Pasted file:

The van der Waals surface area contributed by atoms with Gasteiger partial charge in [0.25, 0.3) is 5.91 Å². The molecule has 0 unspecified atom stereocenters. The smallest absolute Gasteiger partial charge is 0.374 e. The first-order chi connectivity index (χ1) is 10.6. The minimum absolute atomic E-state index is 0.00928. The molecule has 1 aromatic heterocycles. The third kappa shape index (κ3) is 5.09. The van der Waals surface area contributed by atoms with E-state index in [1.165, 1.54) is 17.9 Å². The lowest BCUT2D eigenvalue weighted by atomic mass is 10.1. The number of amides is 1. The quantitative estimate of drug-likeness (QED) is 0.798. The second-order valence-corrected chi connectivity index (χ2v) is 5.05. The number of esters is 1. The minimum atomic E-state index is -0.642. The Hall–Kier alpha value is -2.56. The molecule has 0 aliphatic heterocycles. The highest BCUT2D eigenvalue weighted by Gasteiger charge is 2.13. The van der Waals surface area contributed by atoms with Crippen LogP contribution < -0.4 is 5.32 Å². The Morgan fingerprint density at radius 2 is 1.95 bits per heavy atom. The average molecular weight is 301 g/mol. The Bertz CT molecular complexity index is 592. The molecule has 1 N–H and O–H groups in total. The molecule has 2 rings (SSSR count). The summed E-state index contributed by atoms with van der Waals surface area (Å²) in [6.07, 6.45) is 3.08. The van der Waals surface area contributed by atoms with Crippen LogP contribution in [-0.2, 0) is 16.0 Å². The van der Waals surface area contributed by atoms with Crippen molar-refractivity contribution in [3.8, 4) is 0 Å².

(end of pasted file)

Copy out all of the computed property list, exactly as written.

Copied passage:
The van der Waals surface area contributed by atoms with Gasteiger partial charge in [0.25, 0.3) is 5.91 Å². The molecule has 0 unspecified atom stereocenters. The smallest absolute Gasteiger partial charge is 0.374 e. The first-order chi connectivity index (χ1) is 10.6. The minimum absolute atomic E-state index is 0.00928. The molecule has 1 aromatic heterocycles. The third kappa shape index (κ3) is 5.09. The van der Waals surface area contributed by atoms with E-state index in [1.165, 1.54) is 17.9 Å². The lowest BCUT2D eigenvalue weighted by atomic mass is 10.1. The number of amides is 1. The quantitative estimate of drug-likeness (QED) is 0.798. The second-order valence-corrected chi connectivity index (χ2v) is 5.05. The number of esters is 1. The minimum atomic E-state index is -0.642. The Hall–Kier alpha value is -2.56. The molecule has 0 aliphatic heterocycles. The highest BCUT2D eigenvalue weighted by Gasteiger charge is 2.13. The van der Waals surface area contributed by atoms with Crippen LogP contribution < -0.4 is 5.32 Å². The Morgan fingerprint density at radius 2 is 1.95 bits per heavy atom. The average molecular weight is 301 g/mol. The Bertz CT molecular complexity index is 592. The molecule has 1 N–H and O–H groups in total. The molecule has 2 rings (SSSR count). The summed E-state index contributed by atoms with van der Waals surface area (Å²) in [6.07, 6.45) is 3.08. The van der Waals surface area contributed by atoms with Crippen LogP contribution in [-0.2, 0) is 16.0 Å². The van der Waals surface area contributed by atoms with Crippen molar-refractivity contribution in [3.8, 4) is 0 Å².